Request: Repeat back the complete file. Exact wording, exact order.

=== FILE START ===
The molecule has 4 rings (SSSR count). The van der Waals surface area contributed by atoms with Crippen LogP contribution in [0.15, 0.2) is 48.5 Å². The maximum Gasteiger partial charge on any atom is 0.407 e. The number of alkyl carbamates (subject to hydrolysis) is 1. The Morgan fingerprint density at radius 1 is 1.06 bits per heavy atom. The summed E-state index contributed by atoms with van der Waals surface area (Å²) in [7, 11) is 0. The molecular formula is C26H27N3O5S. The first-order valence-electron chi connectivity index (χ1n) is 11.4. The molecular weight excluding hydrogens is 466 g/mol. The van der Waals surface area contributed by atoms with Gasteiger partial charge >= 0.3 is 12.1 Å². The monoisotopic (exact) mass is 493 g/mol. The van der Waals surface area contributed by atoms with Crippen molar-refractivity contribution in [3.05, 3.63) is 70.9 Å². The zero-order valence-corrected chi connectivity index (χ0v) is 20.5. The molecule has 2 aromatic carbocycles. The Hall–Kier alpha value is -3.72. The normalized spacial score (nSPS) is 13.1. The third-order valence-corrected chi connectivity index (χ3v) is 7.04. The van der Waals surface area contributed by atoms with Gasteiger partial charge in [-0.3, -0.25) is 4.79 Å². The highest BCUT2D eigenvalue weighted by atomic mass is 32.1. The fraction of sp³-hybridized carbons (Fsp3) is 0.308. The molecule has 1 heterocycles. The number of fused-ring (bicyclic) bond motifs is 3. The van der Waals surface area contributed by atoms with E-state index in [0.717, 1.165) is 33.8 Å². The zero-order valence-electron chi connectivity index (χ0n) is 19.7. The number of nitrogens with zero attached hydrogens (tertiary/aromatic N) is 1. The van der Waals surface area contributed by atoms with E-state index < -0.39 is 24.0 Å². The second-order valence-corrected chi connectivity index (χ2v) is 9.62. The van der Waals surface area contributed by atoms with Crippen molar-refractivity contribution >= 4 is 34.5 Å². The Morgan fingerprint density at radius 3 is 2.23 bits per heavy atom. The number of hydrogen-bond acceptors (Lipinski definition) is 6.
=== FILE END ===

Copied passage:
The molecule has 4 rings (SSSR count). The van der Waals surface area contributed by atoms with Crippen LogP contribution in [0.15, 0.2) is 48.5 Å². The maximum Gasteiger partial charge on any atom is 0.407 e. The number of alkyl carbamates (subject to hydrolysis) is 1. The Morgan fingerprint density at radius 1 is 1.06 bits per heavy atom. The summed E-state index contributed by atoms with van der Waals surface area (Å²) in [7, 11) is 0. The molecular formula is C26H27N3O5S. The first-order valence-electron chi connectivity index (χ1n) is 11.4. The molecular weight excluding hydrogens is 466 g/mol. The van der Waals surface area contributed by atoms with Gasteiger partial charge >= 0.3 is 12.1 Å². The monoisotopic (exact) mass is 493 g/mol. The van der Waals surface area contributed by atoms with Crippen molar-refractivity contribution in [3.05, 3.63) is 70.9 Å². The zero-order valence-corrected chi connectivity index (χ0v) is 20.5. The molecule has 2 aromatic carbocycles. The Hall–Kier alpha value is -3.72. The normalized spacial score (nSPS) is 13.1. The third-order valence-corrected chi connectivity index (χ3v) is 7.04. The van der Waals surface area contributed by atoms with Gasteiger partial charge in [-0.3, -0.25) is 4.79 Å². The highest BCUT2D eigenvalue weighted by atomic mass is 32.1. The fraction of sp³-hybridized carbons (Fsp3) is 0.308. The molecule has 1 heterocycles. The number of fused-ring (bicyclic) bond motifs is 3. The van der Waals surface area contributed by atoms with E-state index in [0.717, 1.165) is 33.8 Å². The zero-order valence-electron chi connectivity index (χ0n) is 19.7. The number of nitrogens with zero attached hydrogens (tertiary/aromatic N) is 1. The van der Waals surface area contributed by atoms with E-state index < -0.39 is 24.0 Å². The second-order valence-corrected chi connectivity index (χ2v) is 9.62. The van der Waals surface area contributed by atoms with Crippen molar-refractivity contribution >= 4 is 34.5 Å². The Morgan fingerprint density at radius 3 is 2.23 bits per heavy atom. The number of hydrogen-bond acceptors (Lipinski definition) is 6.